In the end however, Hulu became the first streaming platform to win a top program award when The Handmaid’s Tale won Outstanding Drama Series as well as statues for writing, directing, and acting. The entire awards season, Hulu focused on The Handmaid’s Tale, a story and creative team that truly deserved to go all the way. In an opposite strategy, Netflix chose to primarily push their own brand thinking it would in the end convince voters to award their shows. At the end of the night however, voters chose quality over quantity.

(Photo: CBS)
Feud, Westworld, and Stranger Things Go Home Empty Handed

In last Friday’s Awards Tracker, we entertained the idea that some big shows might go home empty handed. No one thought all three shows would suffer the same fate especially after Westworld and Stranger Things left the Creative Arts Ceremony with the most accolades.

Westworld was a solid show that in the end suffered from fading buzz, the lack of a strong Emmy campaign, and a struggling mid-season rewrite. Why didn’t HBO push Thandie Newton at every chance they got?

Throughout the Emmy season there were subtle hints that there wasn’t as much excitement behind Feud as initially believed. It missed out on a couple key nominations. It didn’t do as well at the Creative Arts Ceremony as it should have. Olivia De Havilland planned a well-executed lawsuit at the height of Emmy voting. In the end, awards prognosticators probably expected too much because of the assumption that it is obvious Hollywood bait instead of gauging how well it was actually received.

The biggest surprise was the fact that Stranger Things went home empty handed after being the big winner at last week’s Creative Arts Ceremony. The consensus was that it would win the top award or at least a statue for supporting actress or directing. Instead it lost all three awards to The Handmaid’s Tale proving that as exciting as nostalgia and pure entertainment can be it doesn’t necessarily translate to awards.

The Ceremony Itself   

Last night will be known for the outstanding group of winners from Donald Glover to Lena Waithe to Reed Morano, but the actual ceremony received mixed reactions. A lot of confusion came from the chosen order of the categories. The Emmys found their groove by organizing the night by genre, but this year it felt like they were literally drawing names out of a hat.

In all fairness, the Emmys are always harder to produce if only because there is little time to sprinkle in moments of levity. The Oscars and the Tonys have ample opportunities for musical numbers, but there is less time at the Emmys because of the vast amount of categories to get through. In the end, the producers should have gotten more creative. They had a missed opportunity to utilize the kids of Stranger Things. They could have gotten more creative with the tribute to Roots instead of absolutely trivializing the win for Big Little Lies.

The biggest missed opportunity was the fact that there was no special tribute to Mary Tyler Moore besides her inclusion in the In Memoriam segment. The year in television was dominated by women and there were plenty of moments to bring it all back to Moore herself. Especially since this is the 40th anniversary of the finale of the groundbreaking show.

Speaking of the In Memoriam segment there were plenty of mixed reactions to the way the tribute was designed. Some felt it was original, but personally, I found the frames to be hokey.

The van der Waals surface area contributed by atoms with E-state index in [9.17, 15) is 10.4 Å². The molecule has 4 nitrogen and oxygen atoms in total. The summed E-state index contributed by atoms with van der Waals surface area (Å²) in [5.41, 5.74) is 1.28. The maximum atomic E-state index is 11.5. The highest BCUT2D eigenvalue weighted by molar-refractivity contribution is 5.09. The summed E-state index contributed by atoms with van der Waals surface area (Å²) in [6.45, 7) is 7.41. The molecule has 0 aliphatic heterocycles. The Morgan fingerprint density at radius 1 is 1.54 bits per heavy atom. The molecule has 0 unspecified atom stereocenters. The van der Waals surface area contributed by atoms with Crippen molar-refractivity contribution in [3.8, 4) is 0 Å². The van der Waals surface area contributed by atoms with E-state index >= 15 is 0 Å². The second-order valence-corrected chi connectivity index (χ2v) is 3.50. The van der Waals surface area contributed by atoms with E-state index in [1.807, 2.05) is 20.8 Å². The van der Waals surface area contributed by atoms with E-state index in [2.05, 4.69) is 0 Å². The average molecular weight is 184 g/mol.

Overall, I am more than willing to overlook a lack of a clear vision from the producers because there were still plenty of organic moments that worked. Ann Dowd, Riz Ahmed, and Sterling K. Brown all gave memorable speeches. I also became emotional watching the team of The Handmaid’s Tale accept the award for Outstanding Drama Series. It was clear they knew how important this is, and I hope that emotion translated to the average viewer at home.

New Voting Patterns

In recent years, the Television Academy made a lot of changes to their voting system. They switched to an entirely online format, opened up the final round to the entire active membership, and replaced a ranked ballot with a simple popular vote.

There were concerns these changes would result in less than thoughtful choices by the voting body, but instead, they proved to be some of the best winners in recent years. Only two of the acting winners (Julia Louis-Dreyfus and Kate McKinnon) were repeats from last year, and seven actors won their very first Emmys.

With the new voting system, there was concern that vote splitting would occur when actors were nominated against their own costars. We saw hints of this last year with the casts of Game of Thrones and Veep. This year however Kate McKinnon, Sterling K. Brown, Ann Dowd, Nicole Kidman, Laura Dern, and Riz Ahmed were all able to overcome vote splitting proving that when the performance is good enough voters will rally behind it.

Still since voting has been opened up to the entire Television Academy there is one notable pattern. Shows are much more likely to sweep across their respected categories. Big Little Lies won three out of the four acting awards following in the footsteps of Olive Kitteridge and American Crime Story. On the drama and comedy sides, The Handmaid’s Tale, Veep, and Saturday Night Live had big nights. This might be more due to the fact that voters are industry professionals with full schedules that don’t often have time to watch the increasingly daunting amount of television. When they find a show they love they then go all in for it.

Readers, how do you feel about the past Emmy season? Was it a fitting end to such an exciting season or are you just killing time until Game of Thrones makes its return next year?